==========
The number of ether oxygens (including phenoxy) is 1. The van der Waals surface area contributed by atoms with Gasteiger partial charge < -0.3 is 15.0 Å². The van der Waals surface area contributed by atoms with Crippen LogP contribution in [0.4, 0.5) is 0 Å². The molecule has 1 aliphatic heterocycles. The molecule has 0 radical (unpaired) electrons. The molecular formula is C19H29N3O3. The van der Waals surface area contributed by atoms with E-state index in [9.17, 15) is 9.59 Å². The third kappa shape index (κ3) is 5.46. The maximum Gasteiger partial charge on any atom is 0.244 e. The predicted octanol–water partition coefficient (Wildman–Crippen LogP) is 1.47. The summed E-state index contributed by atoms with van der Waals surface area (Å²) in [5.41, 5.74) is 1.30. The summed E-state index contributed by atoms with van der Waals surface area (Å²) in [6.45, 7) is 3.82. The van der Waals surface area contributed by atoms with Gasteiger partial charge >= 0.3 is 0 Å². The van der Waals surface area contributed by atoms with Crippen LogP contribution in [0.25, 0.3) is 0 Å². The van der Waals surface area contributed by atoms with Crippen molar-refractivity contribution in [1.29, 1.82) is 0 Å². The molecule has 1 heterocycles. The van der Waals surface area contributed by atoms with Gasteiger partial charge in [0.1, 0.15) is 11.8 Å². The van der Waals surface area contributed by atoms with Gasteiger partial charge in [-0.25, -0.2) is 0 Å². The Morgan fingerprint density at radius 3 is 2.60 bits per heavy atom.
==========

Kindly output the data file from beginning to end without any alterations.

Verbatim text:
The number of ether oxygens (including phenoxy) is 1. The van der Waals surface area contributed by atoms with Gasteiger partial charge < -0.3 is 15.0 Å². The van der Waals surface area contributed by atoms with Crippen LogP contribution in [0.4, 0.5) is 0 Å². The molecule has 1 aliphatic heterocycles. The molecule has 0 radical (unpaired) electrons. The molecular formula is C19H29N3O3. The van der Waals surface area contributed by atoms with E-state index in [9.17, 15) is 9.59 Å². The third kappa shape index (κ3) is 5.46. The maximum Gasteiger partial charge on any atom is 0.244 e. The predicted octanol–water partition coefficient (Wildman–Crippen LogP) is 1.47. The summed E-state index contributed by atoms with van der Waals surface area (Å²) in [5.41, 5.74) is 1.30. The summed E-state index contributed by atoms with van der Waals surface area (Å²) in [6.45, 7) is 3.82. The van der Waals surface area contributed by atoms with Gasteiger partial charge >= 0.3 is 0 Å². The van der Waals surface area contributed by atoms with Crippen LogP contribution in [0.25, 0.3) is 0 Å². The van der Waals surface area contributed by atoms with Crippen molar-refractivity contribution in [1.29, 1.82) is 0 Å². The molecule has 1 heterocycles. The van der Waals surface area contributed by atoms with Gasteiger partial charge in [0.1, 0.15) is 11.8 Å². The van der Waals surface area contributed by atoms with Gasteiger partial charge in [-0.25, -0.2) is 0 Å². The Morgan fingerprint density at radius 3 is 2.60 bits per heavy atom.